As transistor technology continues its march forward with smaller, faster components, we’re getting ever closer to the point at which the realities of atomic scale will put an end to Moore’s law — unless we find a way around it. A team of researchers from Harvard and non-profit research company Mitre have devised a possible solution to the problem using nanowires (NW) in tiny processors. Continue reading “Crossbar nanowire chips for beyond-Moore’s-law electronics” »
IBM builds graphene chip that’s 10,000 times faster, using standard CMOS processes. Engineers at IBM Research have built the world’s most advanced graphene-based chip, with performance that’s 10,000 times better than previous graphene ICs. The key to the breakthrough is a new manufacturing technique that allows the graphene to be deposited on the chip without it being damaged (something that has heretofore been very hard to achieve).
Continue reading “IBM is developing 10,000 times faster graphene chip” »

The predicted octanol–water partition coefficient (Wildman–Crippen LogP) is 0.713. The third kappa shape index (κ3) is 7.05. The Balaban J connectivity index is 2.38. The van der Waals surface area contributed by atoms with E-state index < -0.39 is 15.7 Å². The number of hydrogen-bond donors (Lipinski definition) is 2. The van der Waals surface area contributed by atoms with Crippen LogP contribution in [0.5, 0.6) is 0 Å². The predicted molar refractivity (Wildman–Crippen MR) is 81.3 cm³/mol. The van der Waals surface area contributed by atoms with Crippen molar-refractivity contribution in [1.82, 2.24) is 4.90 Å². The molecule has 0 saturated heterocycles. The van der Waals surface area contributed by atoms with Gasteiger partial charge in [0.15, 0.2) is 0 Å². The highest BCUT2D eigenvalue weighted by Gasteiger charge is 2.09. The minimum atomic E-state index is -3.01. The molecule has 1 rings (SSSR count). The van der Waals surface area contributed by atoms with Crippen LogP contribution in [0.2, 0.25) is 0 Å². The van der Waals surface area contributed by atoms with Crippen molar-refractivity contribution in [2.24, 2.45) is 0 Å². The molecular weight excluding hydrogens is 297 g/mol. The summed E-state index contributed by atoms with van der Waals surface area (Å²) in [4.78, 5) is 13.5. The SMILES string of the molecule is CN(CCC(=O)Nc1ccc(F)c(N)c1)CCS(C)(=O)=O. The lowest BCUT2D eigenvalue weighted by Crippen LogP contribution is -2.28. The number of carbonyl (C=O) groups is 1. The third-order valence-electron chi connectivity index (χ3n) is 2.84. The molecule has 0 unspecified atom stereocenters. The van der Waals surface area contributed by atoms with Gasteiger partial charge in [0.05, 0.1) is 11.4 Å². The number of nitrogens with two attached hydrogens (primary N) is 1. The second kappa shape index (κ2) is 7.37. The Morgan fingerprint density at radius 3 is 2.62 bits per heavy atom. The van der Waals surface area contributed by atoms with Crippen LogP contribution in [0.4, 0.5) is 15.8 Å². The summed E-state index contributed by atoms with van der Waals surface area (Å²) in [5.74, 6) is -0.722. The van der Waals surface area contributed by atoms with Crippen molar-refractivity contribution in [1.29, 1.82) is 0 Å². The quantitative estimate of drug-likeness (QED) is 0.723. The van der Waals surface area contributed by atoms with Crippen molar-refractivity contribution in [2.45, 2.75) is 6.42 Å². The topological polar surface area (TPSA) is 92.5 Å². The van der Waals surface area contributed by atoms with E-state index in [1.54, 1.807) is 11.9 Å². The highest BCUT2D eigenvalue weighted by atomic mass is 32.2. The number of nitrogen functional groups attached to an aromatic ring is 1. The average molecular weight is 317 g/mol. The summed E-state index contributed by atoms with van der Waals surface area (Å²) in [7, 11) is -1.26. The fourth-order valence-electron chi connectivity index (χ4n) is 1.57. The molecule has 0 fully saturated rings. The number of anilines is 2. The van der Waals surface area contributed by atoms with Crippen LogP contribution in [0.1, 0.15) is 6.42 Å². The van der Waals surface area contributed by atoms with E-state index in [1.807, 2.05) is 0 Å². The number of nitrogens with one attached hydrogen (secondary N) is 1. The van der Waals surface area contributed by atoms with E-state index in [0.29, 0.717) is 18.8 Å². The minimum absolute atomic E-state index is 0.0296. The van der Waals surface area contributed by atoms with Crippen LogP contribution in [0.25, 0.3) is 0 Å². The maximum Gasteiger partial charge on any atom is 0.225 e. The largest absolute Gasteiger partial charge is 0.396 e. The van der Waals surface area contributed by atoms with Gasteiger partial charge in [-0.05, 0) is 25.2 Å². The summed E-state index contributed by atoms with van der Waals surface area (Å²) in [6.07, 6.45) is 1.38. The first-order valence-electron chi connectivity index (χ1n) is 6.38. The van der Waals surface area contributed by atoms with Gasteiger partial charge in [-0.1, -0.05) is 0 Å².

Increasingly, quantum computers are predicted to be the next great leap in computational power — but in reality they are more likely to be the next next great leap. Right now we have to tailor experimental quantum chips to their particular mathematical process of interest, literally build them to solve a specific problem; today’s silicon solutions will reach the peak of their potential long before we can go buy Intel or AMD’s new plug-and-play quantum processor.
Continue reading “Scientists use DNA to shape graphene into the transistor of the future” »
With physical barriers limiting further increases in semiconductor electronic efficiency, scientists at the University of Pittsburgh redesigned the structure of the vacuum electronic device, allowing electrons to travel ballistically in a nanometer-scale channel without any collisions or scattering.
Continue reading “Metal–oxide–semiconductor field-effect transistor with a vacuum channel” »